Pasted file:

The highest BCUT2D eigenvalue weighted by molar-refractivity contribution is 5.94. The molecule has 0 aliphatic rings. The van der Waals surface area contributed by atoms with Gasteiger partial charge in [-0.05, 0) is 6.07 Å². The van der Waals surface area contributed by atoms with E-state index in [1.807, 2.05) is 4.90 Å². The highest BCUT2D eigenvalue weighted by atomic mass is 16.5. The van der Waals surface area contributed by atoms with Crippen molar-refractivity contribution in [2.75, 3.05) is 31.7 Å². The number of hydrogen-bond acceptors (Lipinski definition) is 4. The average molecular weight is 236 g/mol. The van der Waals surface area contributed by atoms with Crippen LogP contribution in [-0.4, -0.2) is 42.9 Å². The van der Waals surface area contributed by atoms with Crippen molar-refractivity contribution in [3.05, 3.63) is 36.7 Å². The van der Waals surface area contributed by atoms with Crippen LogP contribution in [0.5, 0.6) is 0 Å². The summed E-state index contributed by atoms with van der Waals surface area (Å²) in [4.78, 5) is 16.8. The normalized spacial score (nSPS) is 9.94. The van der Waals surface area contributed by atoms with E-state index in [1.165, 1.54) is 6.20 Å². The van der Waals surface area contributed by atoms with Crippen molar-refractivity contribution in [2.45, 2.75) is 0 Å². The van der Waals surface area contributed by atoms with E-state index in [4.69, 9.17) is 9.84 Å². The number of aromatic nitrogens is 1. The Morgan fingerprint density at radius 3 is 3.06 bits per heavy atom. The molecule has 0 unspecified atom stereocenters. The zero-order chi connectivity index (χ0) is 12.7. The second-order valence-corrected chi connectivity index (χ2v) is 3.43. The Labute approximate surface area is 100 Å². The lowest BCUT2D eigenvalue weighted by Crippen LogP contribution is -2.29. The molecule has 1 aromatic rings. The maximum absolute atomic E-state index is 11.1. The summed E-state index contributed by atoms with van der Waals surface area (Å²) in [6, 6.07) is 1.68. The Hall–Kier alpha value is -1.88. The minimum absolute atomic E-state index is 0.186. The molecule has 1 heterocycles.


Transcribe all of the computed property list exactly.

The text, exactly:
The highest BCUT2D eigenvalue weighted by molar-refractivity contribution is 5.94. The molecule has 0 aliphatic rings. The van der Waals surface area contributed by atoms with Gasteiger partial charge in [-0.05, 0) is 6.07 Å². The van der Waals surface area contributed by atoms with E-state index in [1.807, 2.05) is 4.90 Å². The highest BCUT2D eigenvalue weighted by atomic mass is 16.5. The van der Waals surface area contributed by atoms with Crippen molar-refractivity contribution in [2.75, 3.05) is 31.7 Å². The number of hydrogen-bond acceptors (Lipinski definition) is 4. The average molecular weight is 236 g/mol. The van der Waals surface area contributed by atoms with Crippen LogP contribution in [-0.4, -0.2) is 42.9 Å². The van der Waals surface area contributed by atoms with Crippen molar-refractivity contribution in [3.05, 3.63) is 36.7 Å². The van der Waals surface area contributed by atoms with Crippen LogP contribution in [0.5, 0.6) is 0 Å². The summed E-state index contributed by atoms with van der Waals surface area (Å²) in [4.78, 5) is 16.8. The normalized spacial score (nSPS) is 9.94. The van der Waals surface area contributed by atoms with E-state index in [1.165, 1.54) is 6.20 Å². The van der Waals surface area contributed by atoms with Crippen molar-refractivity contribution in [2.45, 2.75) is 0 Å². The van der Waals surface area contributed by atoms with E-state index in [4.69, 9.17) is 9.84 Å². The number of aromatic nitrogens is 1. The Morgan fingerprint density at radius 3 is 3.06 bits per heavy atom. The molecule has 0 unspecified atom stereocenters. The zero-order chi connectivity index (χ0) is 12.7. The second-order valence-corrected chi connectivity index (χ2v) is 3.43. The Labute approximate surface area is 100 Å². The lowest BCUT2D eigenvalue weighted by Crippen LogP contribution is -2.29. The molecule has 1 aromatic rings. The maximum absolute atomic E-state index is 11.1. The summed E-state index contributed by atoms with van der Waals surface area (Å²) in [6, 6.07) is 1.68. The Hall–Kier alpha value is -1.88. The minimum absolute atomic E-state index is 0.186. The molecule has 1 heterocycles.